If the drillbit wobbles in the mount, or the bit is not concentric, etc. then all sorts of cascading exponential errors tend to happen apart from the drillbit itself.

    So a very flexible HSS drill might be more forgiving initially vs a better more rigid drill, and then at random times the accumulated stress leads to bits failing be it hss, cobalt, or the more rigid modern drill options.


    My humble opinion.
    Test first with one drillbit, all other stations empty.
    Use a gage pin of drillbit size.

    Measure the gage root and tip TIR, movement linearity as the pin (simulated drill) advances.
    Compare to drill D, tool total length, drilling depth.

    Then repeat the measurements in 2-3 other stations.
    You will have actual real data .. that is comparable to cutting tool data.

    Supposition:
    If you do have a matrix of worn mounts, grabbing drillbits in worn tooling,
    at worst 3-jaw chucks well-used or very worn,

    imho - it is likely many or a lot of the drills may point wherever, and the axis of advance is sometimes very much not along the theoretical axis of advance.
    And thus replacing a drill in the same chuck will often have the drillbit pointing wherever, just due to wear and chance.

    There are endless cheap ways of making pot chucks with excellent repeatable TIR, alignment, etc. depending.

    Thus YOU need to let us know what You want to try to do in terms of volume, speed, cost, etc.

    It is very different if e.g.
    1. you want to try to do one total run of maybe 100 sets x 80 matrix and drill-bit breakage is an annoyance alone.
    2. you are trying to do 200--xx runs per week for 20 weeks.

    If you have time in hours, or some small cash in widgets, or a need for results aka plenty of cash as long as it works, the better critical paths may be very different.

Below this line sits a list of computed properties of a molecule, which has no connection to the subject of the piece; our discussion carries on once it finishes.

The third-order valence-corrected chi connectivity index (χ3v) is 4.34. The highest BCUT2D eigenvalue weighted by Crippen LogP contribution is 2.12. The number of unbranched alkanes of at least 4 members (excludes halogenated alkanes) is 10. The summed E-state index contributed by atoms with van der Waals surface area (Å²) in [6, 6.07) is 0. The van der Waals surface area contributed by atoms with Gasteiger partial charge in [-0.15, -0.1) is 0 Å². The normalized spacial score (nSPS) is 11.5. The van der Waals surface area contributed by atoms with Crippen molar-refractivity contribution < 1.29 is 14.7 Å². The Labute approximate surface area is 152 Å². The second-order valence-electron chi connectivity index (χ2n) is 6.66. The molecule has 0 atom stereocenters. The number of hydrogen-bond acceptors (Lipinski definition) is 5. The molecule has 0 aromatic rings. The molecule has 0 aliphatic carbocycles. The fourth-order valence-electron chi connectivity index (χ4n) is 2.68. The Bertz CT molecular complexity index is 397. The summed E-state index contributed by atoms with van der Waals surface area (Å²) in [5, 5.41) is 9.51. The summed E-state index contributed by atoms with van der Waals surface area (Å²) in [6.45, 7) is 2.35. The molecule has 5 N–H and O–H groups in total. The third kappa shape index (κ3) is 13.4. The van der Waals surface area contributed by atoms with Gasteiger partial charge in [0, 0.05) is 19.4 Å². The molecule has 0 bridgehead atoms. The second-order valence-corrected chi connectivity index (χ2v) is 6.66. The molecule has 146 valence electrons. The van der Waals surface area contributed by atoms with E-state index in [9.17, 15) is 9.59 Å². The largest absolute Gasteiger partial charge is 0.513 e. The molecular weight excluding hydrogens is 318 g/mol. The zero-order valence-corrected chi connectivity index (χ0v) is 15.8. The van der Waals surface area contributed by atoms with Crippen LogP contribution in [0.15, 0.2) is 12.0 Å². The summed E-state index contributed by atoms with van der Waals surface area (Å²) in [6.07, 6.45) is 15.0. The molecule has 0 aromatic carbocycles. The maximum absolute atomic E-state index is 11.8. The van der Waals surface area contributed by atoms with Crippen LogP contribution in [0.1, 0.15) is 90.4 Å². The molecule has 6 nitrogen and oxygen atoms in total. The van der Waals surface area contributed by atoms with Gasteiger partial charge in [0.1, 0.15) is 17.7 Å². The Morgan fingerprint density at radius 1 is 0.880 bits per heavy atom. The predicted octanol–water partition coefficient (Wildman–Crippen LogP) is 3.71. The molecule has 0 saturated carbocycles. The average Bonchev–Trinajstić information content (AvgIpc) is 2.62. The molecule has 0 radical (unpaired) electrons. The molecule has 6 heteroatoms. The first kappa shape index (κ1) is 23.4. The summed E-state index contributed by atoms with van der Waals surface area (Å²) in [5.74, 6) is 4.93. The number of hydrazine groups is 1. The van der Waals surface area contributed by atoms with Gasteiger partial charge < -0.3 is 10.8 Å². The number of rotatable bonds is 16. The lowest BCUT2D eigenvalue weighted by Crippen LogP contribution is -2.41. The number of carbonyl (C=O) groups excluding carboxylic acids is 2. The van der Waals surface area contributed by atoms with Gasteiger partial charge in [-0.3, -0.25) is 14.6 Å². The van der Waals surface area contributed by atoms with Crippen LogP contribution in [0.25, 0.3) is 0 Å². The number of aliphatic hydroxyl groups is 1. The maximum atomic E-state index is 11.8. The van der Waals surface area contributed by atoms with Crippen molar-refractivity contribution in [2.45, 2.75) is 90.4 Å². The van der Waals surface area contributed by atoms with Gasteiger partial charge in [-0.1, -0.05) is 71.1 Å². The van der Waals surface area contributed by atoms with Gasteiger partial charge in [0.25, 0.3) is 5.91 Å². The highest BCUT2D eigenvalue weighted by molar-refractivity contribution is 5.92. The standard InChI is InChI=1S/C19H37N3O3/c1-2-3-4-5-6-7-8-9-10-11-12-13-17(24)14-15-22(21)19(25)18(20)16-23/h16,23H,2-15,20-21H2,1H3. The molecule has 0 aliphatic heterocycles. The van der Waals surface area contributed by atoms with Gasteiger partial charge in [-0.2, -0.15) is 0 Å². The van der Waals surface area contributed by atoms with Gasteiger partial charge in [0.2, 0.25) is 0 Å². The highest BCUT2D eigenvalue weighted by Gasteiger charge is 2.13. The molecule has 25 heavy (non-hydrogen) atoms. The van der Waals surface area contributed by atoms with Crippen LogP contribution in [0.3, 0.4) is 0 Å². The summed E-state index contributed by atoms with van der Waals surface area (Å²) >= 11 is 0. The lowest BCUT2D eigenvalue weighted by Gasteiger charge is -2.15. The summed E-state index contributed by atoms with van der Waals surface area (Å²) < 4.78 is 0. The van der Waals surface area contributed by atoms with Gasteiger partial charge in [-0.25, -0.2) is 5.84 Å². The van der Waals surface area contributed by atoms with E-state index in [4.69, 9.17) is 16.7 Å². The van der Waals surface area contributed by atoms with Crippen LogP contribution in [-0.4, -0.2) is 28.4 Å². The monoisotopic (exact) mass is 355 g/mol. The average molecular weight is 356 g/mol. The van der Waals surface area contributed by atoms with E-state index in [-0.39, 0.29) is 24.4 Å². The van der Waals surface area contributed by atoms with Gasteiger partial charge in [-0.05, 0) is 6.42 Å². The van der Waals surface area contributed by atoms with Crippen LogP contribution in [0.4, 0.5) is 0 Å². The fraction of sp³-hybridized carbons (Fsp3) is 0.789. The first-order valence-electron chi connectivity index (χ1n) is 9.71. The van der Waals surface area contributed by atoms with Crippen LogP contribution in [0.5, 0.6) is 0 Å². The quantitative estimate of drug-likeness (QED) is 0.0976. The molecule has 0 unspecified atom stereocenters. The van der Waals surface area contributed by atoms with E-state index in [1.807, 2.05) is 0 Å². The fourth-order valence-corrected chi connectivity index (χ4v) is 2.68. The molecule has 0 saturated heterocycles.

--
    Generally, on PM, the willingness to spend 8 work-hours or 1000$ in cash or a minimax of the two is assumed for an issue.

    This is an industrial site on how to do things "really well" in a competitive modern environment, either making widgets or production or "really good" or "really cool".

    So if someone wants to save say 50$ on 600$ cost in drillbits, on a one-off job, many qualified may not bother to reply, because to us(them) the right answer is "spend the money" and we usually do so every day.
    .. the extra cost in money for tooling/stuff is much more profitable than us doing it "better" via an extra 8 work hours at 150$ implied marginal *net* income loss for us.

    We actually like and help new guys.
    But they must "show willing".

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    THIS !

    Also endless ways to get old-school auto-feeds to do advanced tricks.
    Programmable relays, new cheap sub 100$PLCs, endless consumer automation devices for 60$ or less.
    Or any pc / widget + endless interfaces for it.

    Imo, ime, a PC+custom interface is the go to if *you* can make one easily.
    *Nothing* is supported or documented for custom stuff in general, so making a sw bodge loses nothing in "support" or "industrial" etc.
    Ime over 30 years.

    The 50-100-200$ in hw is a total loss anyway, imo, ime.
    So is all the work.
    The solution has functional value, that is all.


    Quote Originally Posted by DMF_TomB View Post
    .
    if no peck you can program same hole at 2 different depths. that is 1/2 way drill pulls up cause it was programmed to only go that far of 1st drill op. 2nd drill op at same location but deeper depth will finish hole.
    .
    .